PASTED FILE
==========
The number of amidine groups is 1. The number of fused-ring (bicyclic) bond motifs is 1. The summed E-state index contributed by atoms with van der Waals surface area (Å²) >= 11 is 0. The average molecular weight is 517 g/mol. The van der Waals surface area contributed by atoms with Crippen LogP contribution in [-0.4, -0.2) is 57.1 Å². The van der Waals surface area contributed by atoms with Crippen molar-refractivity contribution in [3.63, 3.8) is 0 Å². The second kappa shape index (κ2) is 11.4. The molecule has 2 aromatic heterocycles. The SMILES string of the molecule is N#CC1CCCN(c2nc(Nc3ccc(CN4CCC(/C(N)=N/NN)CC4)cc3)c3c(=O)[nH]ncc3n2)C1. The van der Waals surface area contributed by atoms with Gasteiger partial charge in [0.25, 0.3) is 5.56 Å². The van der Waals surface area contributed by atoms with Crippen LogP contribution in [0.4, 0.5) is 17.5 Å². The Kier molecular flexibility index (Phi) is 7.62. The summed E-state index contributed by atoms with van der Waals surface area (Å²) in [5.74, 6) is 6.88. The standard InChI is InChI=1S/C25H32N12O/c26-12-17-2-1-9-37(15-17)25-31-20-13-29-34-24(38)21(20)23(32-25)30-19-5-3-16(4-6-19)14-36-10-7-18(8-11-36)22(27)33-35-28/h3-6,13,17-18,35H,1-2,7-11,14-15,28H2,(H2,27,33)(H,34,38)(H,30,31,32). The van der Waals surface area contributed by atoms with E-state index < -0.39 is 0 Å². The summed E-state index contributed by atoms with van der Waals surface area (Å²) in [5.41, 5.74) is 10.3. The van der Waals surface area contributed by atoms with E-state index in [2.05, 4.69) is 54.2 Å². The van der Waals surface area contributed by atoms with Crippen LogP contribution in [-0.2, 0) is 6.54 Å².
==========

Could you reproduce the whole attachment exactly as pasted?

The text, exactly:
The number of amidine groups is 1. The number of fused-ring (bicyclic) bond motifs is 1. The summed E-state index contributed by atoms with van der Waals surface area (Å²) >= 11 is 0. The average molecular weight is 517 g/mol. The van der Waals surface area contributed by atoms with Crippen LogP contribution in [-0.4, -0.2) is 57.1 Å². The van der Waals surface area contributed by atoms with Crippen molar-refractivity contribution in [3.63, 3.8) is 0 Å². The second kappa shape index (κ2) is 11.4. The molecule has 2 aromatic heterocycles. The SMILES string of the molecule is N#CC1CCCN(c2nc(Nc3ccc(CN4CCC(/C(N)=N/NN)CC4)cc3)c3c(=O)[nH]ncc3n2)C1. The van der Waals surface area contributed by atoms with Gasteiger partial charge in [0.25, 0.3) is 5.56 Å². The van der Waals surface area contributed by atoms with Crippen LogP contribution in [0.4, 0.5) is 17.5 Å². The Kier molecular flexibility index (Phi) is 7.62. The summed E-state index contributed by atoms with van der Waals surface area (Å²) in [5.74, 6) is 6.88. The standard InChI is InChI=1S/C25H32N12O/c26-12-17-2-1-9-37(15-17)25-31-20-13-29-34-24(38)21(20)23(32-25)30-19-5-3-16(4-6-19)14-36-10-7-18(8-11-36)22(27)33-35-28/h3-6,13,17-18,35H,1-2,7-11,14-15,28H2,(H2,27,33)(H,34,38)(H,30,31,32). The van der Waals surface area contributed by atoms with E-state index < -0.39 is 0 Å². The summed E-state index contributed by atoms with van der Waals surface area (Å²) in [5.41, 5.74) is 10.3. The van der Waals surface area contributed by atoms with E-state index in [2.05, 4.69) is 54.2 Å². The van der Waals surface area contributed by atoms with Crippen LogP contribution in [-0.2, 0) is 6.54 Å².